Arles, centrally located to visit the Camargue region and southern Luberon.
Fabulous markets, beautiful architecture, and ancient Roman Ruins. #secret
A couple of months ago I began to plan my upcoming visit to France. Arles made it to the top of the list.
As is often the case, I asked my Facebook community to recommend some beautiful places for me to visit on my way to Provence and the Luberon. Quite a few people said Arles and, since I’d never been there and fancied the idea of some Roman architecture, I planned a 4-night stay.
Having just flown in to Nice from Australia, and within minutes of getting off the train, I knew that I was going to love this place! I’m mad about beautiful doorways, crusty shutters, and quiet, paved streets. What surprised me about Arles was the lack of crowds in the old town, despite its loveliness. I arrived in very early May, which doesn’t seem particularly out-of-season to me, but I guess it could be on the very edge of the main tourist season. Yay! Happy-as …
Arles, a beautiful town with picturesque features
Old, cobbled streets, crumbling plaster and stonework, and shutters in the most marvellous array of colours (more varied than I’ve seen anywhere in France). Rusty hinges and fittings, green vines growing like lacework across the facades, and marvellous old doorways leading to secret lives beyond. I'm in heaven. #bliss
If you want a more in-depth look into the colour of Arles, check out my extensive gallery here.
What make Arles particularly unique is the obvious and unusual references to Roman architecture which are evident throughout the town. Magnificent porticos lead to impressive buildings and detailed friezes frame otherwise typical facades. Remnant decorative features are all around you, reminiscent of times gone by. The juxtaposition is everywhere, and it’s just beautiful.
Unesco-listed Heritage sites in Arles
Added to this, Arles has several Unesco-listed Heritage sites which are incredibly impressive and well worth visiting.
The Roman Amphitheatre and Théâtre Antique still function today as public spaces. Bull-fighting in the Ampitheatre and live events in the Théâtre mean that residents and tourists alike can continue to enjoy the incredibly masterful architecture laid down by the Romans two thousand years ago. Extensive restoration over recent years forms a lovely juxtaposition between old and new.
As well, Arles has a marvellous array of restaurants, shops, galleries, and – of course – references to Vincent Van Gogh, who spent more than a year in the town, where he developed an expressive, individual painting style characterised by bold colours and dynamic brushstrokes. A visit to the Fondation Vincent Van Gogh was, however, frustrating. If you go there expecting to see some kind of tribute to the artist, or at least a collection of his works, prepare to be disappointed. The venue is, indeed, a gallery, but for travelling exhibitions – not for the artist after whom it is named. I counted 3 of Van Gogh’s works in-house.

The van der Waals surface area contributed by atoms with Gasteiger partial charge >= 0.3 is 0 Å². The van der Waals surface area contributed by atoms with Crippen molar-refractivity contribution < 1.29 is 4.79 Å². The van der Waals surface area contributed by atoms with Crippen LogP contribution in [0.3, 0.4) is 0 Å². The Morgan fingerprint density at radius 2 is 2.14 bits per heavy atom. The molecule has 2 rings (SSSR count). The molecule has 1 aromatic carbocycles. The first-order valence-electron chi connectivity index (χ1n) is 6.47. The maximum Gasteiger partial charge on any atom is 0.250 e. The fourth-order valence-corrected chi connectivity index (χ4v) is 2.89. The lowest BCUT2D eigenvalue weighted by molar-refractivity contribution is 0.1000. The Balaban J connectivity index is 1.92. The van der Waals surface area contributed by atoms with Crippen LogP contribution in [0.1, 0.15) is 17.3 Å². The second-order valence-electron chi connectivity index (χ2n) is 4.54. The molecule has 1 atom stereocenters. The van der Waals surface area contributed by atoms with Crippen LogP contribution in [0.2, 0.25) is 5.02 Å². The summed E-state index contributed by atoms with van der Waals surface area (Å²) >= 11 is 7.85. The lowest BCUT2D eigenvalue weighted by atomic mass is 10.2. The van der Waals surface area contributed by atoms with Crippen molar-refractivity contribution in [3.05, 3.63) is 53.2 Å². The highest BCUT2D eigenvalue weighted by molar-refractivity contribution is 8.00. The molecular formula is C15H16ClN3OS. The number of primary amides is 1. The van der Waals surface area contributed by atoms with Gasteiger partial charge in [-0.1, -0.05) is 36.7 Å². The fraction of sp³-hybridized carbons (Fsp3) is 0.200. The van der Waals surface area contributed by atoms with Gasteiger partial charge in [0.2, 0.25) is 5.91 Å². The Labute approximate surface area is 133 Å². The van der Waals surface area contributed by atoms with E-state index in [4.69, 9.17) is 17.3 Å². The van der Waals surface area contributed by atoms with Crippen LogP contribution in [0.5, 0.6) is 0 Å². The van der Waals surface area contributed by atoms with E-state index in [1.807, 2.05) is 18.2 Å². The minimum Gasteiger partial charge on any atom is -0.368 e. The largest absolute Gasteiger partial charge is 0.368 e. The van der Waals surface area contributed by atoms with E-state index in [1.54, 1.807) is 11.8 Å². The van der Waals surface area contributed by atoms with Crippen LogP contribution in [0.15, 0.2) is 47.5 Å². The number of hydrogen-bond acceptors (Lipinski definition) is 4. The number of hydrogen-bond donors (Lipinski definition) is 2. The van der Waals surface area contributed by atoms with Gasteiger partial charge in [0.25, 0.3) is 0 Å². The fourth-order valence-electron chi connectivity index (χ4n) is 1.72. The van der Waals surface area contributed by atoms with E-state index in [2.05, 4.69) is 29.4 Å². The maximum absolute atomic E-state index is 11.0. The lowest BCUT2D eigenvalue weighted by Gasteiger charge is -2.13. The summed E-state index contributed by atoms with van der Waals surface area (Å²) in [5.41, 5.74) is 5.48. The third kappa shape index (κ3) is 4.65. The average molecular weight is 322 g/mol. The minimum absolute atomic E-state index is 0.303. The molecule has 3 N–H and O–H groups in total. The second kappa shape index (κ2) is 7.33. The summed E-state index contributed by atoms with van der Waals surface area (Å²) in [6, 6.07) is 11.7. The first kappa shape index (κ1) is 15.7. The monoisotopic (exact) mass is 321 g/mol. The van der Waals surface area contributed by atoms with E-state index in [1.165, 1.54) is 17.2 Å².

There is also *some graffiti in some areas of the old town which I always find a bit disheartening. I’m a bit of a perfectionist and have never really understood the desire some people have to deface beauty. Still, I got over it and managed to focus on the abundant beauty all around me.
Don't Miss the Saturday and Wednesday Market!
Arles is the gateway to the Camargue region.
The Camargue is an area which is rich in diverse species of birds, insects, and animals, including the famous white horses, black bulls, and divine pink flamingoes.
Rent a car and visit the region as it is renowned for its beauty and wilderness, and is a protected park. However, bear in mind that parking in the old town is not easy, so choose a small car and consider this when booking an apartment or holiday accommodation, or just rent one for the day. Arles is certainly within driving distance of my favourite village of Uzès, and even Lourmarin, Gordes and Menerbes and many more Provincial villages.
I love to stay in Airbnb when I travel, so you can check out the apartment I stayed at here.
But, I don't know why I'm telling you all this. #secret.
I absolutely recommend Arles as a beautiful destination to visit
It's in a *great location for any Camargue, Provence, or Luberon itinerary, it's a gorgeous town to photograph, there's plenty to see and do, and roaming can reward you with quiet moments, utterly alone.
I love travelling in April, May, or early June as the crowds have not yet descended, or September/October, but DO bring comfy lightweight thermals, a woollen cardigan or two and some warm weather gear as it can definitely get chilly! If you are interested, check out my post about Travelling Around the World with an Onboard Bag.
I experienced the infamous #mistral winds for a few days. One day it was, literally, breathtaking. We went out for mere basics, milk, and then never left the apartment for the rest of the day. Thank god for apps, Netflix, and WiFi.
There. I said it out aloud. I love Google.
If you’ve been to Arles and have some tips to share, restaurants to recommend, or places to visit, let us all know in the comments.
10-day Tours to the French Riviera
Small-group Tours for Women staying at Villefranche sûr Mer on the Côte d'Azur
Stay in the *heart* of Villefranche sûr Mer. Discover the Côte d'Azur: the hilltop village of Èze, over-the-top Monaco, gentle Antibes, vieux Nice, artsy St Paul de Vence, and more. Lunch at Beaulieu sur Mer, visit Villa et Jardins de Rothschild and the divine Villa Kerylos, explore medieval Italy, and dine in any of the fabulous restaurants in Villefranche.
Go touring and experience those fabulous Mediterranean views, and have lunch in Italy. Breakfast at the celebrated Welcome Hotel, dine by the harbour, and relax in a beautiful apartment in the old town.